Grocers Beware: Do Not Forget to Negotiate Your Pylon Sign Rights

The pylon sign is generally regarded as the large advertising sign located near the street intersections or main entrances to a shopping center.  The anchor tenant’s identification is permanently affixed at the top and, depending on the size and available space, some or all of the other tenants are listed on small individual panels below the anchor tenant.

 

Typically, on the lease term sheet or the first draft of the lease, the pylon sign language is missing, or it may be silent regarding the tenant’s rights to place the tenant’s name on a panel on the pylon sign near the entrance to the shopping center.  Many tenants expect placement on the sign, or may have received an oral commitment from the landlord’s broker.  This could be a significant deal point for the tenant since its success may depend on visible signage, due to the size of the shopping center.  For a non-destination tenant, signage helps customers to identify the tenant and the tenant’s counsel should immediately ascertain the client’s expectations and raise the signage issue in the initial negotiations.  If there is no meeting of the minds, counsel may save both parties significant time and expense by avoiding further negotiations by immediately identifying the landlord’s position on the signage.

 

Signage is probably one of the most critical components in the retailer’s success and the tenant must focus not only on the pylon sign, but also the signs on the exterior of the premises, particularly if the tenant has an identifiable or attractive logo that it wants to include on the premises exterior.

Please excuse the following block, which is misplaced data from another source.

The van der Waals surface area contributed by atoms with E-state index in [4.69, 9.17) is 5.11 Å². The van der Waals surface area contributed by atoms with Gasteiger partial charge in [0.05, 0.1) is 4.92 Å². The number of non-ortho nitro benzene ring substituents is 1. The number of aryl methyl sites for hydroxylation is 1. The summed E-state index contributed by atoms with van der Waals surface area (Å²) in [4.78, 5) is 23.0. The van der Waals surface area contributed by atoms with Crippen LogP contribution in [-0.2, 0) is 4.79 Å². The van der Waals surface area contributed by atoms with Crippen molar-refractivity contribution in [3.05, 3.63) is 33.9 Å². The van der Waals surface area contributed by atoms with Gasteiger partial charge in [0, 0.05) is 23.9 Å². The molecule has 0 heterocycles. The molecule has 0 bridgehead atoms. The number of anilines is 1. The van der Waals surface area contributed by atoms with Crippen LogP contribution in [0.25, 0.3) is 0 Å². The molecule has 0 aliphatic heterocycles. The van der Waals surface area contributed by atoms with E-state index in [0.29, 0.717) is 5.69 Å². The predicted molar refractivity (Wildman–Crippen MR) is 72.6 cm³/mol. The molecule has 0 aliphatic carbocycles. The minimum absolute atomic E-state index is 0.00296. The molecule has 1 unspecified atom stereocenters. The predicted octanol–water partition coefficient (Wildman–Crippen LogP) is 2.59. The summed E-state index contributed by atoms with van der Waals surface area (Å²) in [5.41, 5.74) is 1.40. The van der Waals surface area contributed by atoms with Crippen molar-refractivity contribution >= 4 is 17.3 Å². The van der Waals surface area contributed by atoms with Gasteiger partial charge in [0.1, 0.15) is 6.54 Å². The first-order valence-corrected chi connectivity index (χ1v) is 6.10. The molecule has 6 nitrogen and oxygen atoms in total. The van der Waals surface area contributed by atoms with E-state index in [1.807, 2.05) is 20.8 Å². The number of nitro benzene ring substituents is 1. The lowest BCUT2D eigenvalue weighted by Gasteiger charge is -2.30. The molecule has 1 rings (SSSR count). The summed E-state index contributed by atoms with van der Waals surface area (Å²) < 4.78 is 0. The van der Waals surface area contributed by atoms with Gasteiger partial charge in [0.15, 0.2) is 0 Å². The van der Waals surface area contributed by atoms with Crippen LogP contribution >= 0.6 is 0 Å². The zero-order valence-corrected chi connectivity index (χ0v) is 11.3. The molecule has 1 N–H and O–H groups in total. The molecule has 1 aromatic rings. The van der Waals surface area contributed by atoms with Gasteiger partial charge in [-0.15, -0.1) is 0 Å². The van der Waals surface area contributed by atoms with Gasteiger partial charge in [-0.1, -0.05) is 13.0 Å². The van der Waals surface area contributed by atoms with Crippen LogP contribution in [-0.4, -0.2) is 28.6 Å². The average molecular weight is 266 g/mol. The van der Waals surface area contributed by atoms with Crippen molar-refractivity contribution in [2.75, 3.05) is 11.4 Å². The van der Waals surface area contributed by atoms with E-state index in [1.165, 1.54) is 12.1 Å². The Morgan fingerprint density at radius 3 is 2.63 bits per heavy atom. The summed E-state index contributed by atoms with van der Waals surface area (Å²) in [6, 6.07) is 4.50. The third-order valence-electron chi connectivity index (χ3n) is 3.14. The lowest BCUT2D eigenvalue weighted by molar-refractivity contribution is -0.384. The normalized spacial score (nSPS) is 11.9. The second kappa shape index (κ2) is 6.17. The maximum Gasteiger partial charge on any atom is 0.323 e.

Before signing any lease, the tenant must confirm that it has the right to an identification panel to be placed on the pylon sign, the size of that panel, as well as signage on the building facade.  Tenants must also look to its rights to advertise, including the name of the shopping center or the location in its tenant’s advertising and marketing materials.

 

Next, secure information on the tenant’s rights to use marquee-type signage for special saving opportunities, and other marketing opportunities.  Similarly, electronic reader boards are becoming more popular in shopping centers.  Verify the amount of slides on the reader board and the amount of slides the tenant will receive on the reader board.  Moreover, identify the programming practice from the landlord and what day of the week the tenant needs to get its programmable information to the property manager for programming on the reader board sign.

 

Lastly, on the signage issues, confirm shopping center rules and regulations on color, illumination, panel type signs versus individual letters, and, as always, all sign issues must be subject to village and municipal ordinances and approval.

 

If you have any questions on these or any other lease issues, do not hesitate to contact klavelle@lavellelaw.com or call for a discussion on these important topics.